Then Laban's servant was terrified. Nephi grabbed him, held his mouth, and persuaded him to come with them. He was large and powerful. Here we get a bit of the Dead Sea Scrolls, which were happening at that time. We have scrolls from this earlier time along the Dead Sea now in the Cave of Letters, etc. Verse 33: "And I spake unto him, even with an oath that he need not fear." Remember, Zoram was the servant of a man who was not very easy to get along with; you can be sure of that. You know what type of a man Laban was by now. There are the best little character sketches in the Book of Mormon. Zoram, I am sure, was very glad to do this. His name is very interesting (it's a Canaanite name) being a servant and probably not an Israelite. Throughout the Book of Mormon, the Zoramites always retain a special ethnic identity. They are always Zoramites and always by themselves. Zoram is of another blood (Ishmael is probably related; he comes later) and he would be a free man. That's why he would go into the desert. "He should be a free man like unto us if he would go down in the wilderness with us." That's the only way you can do it. They've gone forth into the wilderness, as we just read. When the time comes, the Sons of the Covenant shall leave the world of the wicked and go out into the desert to prepare His way. This is the idea, you see.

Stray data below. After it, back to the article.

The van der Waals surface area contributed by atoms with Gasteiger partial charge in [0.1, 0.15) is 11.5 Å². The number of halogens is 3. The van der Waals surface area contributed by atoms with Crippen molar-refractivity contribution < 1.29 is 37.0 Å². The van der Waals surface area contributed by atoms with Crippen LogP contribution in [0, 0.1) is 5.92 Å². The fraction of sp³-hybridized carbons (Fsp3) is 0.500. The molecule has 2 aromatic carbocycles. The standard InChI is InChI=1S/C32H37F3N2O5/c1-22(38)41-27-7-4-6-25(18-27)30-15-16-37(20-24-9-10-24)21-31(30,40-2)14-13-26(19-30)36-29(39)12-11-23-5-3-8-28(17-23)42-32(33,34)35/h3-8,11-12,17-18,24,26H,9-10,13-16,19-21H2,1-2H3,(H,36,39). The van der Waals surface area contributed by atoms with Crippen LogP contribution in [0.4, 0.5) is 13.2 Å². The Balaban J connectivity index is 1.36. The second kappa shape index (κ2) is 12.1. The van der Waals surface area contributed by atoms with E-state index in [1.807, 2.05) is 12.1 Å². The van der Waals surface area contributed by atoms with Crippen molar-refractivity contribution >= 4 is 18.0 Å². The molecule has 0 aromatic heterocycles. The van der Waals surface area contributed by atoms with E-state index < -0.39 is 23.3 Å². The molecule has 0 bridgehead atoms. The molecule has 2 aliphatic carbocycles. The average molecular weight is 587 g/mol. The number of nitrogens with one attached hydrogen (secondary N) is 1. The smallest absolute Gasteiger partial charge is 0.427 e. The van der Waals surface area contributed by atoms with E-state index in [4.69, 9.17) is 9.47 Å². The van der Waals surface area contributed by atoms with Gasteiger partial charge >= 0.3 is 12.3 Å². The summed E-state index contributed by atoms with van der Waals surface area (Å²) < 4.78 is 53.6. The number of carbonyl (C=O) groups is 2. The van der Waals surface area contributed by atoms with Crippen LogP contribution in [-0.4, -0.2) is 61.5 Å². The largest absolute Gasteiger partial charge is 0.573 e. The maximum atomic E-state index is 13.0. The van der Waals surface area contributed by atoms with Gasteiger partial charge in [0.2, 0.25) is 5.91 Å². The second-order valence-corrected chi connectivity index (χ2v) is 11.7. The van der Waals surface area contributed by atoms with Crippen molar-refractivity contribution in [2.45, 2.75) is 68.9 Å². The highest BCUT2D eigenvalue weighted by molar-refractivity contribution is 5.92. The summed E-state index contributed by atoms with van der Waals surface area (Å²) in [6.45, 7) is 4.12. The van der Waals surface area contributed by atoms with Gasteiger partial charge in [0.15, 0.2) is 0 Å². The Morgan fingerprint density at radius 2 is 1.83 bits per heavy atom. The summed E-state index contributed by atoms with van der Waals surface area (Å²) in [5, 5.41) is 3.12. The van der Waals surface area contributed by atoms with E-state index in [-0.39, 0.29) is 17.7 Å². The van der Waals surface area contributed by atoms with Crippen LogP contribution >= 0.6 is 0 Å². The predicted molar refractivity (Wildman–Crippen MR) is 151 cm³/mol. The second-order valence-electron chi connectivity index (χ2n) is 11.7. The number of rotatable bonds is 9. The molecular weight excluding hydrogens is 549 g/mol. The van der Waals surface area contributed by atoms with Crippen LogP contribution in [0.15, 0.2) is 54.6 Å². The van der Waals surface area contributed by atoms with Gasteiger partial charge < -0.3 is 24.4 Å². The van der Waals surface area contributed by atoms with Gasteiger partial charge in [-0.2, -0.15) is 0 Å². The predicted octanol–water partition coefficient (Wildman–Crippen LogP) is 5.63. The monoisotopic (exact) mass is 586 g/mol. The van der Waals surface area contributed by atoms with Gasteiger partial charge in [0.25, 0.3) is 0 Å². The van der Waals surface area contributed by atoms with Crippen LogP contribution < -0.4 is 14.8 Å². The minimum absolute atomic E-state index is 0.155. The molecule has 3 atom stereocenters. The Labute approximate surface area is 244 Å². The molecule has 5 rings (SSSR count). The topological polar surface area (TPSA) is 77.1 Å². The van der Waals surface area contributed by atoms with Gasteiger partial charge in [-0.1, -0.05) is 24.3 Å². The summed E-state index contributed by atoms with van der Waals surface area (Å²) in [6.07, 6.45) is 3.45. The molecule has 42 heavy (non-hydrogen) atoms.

Question: What does Zoram mean? Answer: It means "a strong, refreshing rain." It's not a Hebrew word; it's Aramaic.
Question: If they were outside the city taking records out, would that indicate that clear back it was a regular thing in times of crisis to take them out? Answer: No, they were trying to make a break for it. We know they had been stowing the records. They had places to stow the official records. Look at that Copper Scroll. Remember, these were the temple treasures, the official treasures of the nation. So they were already hiding these things up well ahead of time. This was another crisis. Things looked bad here, so this could have been going on. It blew over for eleven years and then it got really serious. They [Laman and Lemuel] thought it wouldn't be destroyed; nobody destroyed Jerusalem. Nebuchadnezzar didn't destroy it in 597 B.C. He wanted to save it as everybody else did. Once you have conquered it, it's to your advantage to leave it there. It was only because he was hopping mad when Zedekiah, whom he had put on the throne, rebelled against him. (Notice Zedekiah is similar to Zadok here.) He wasn't going to tolerate that so he destroyed the city, put all of Zedekiah's family to death, and blinded him.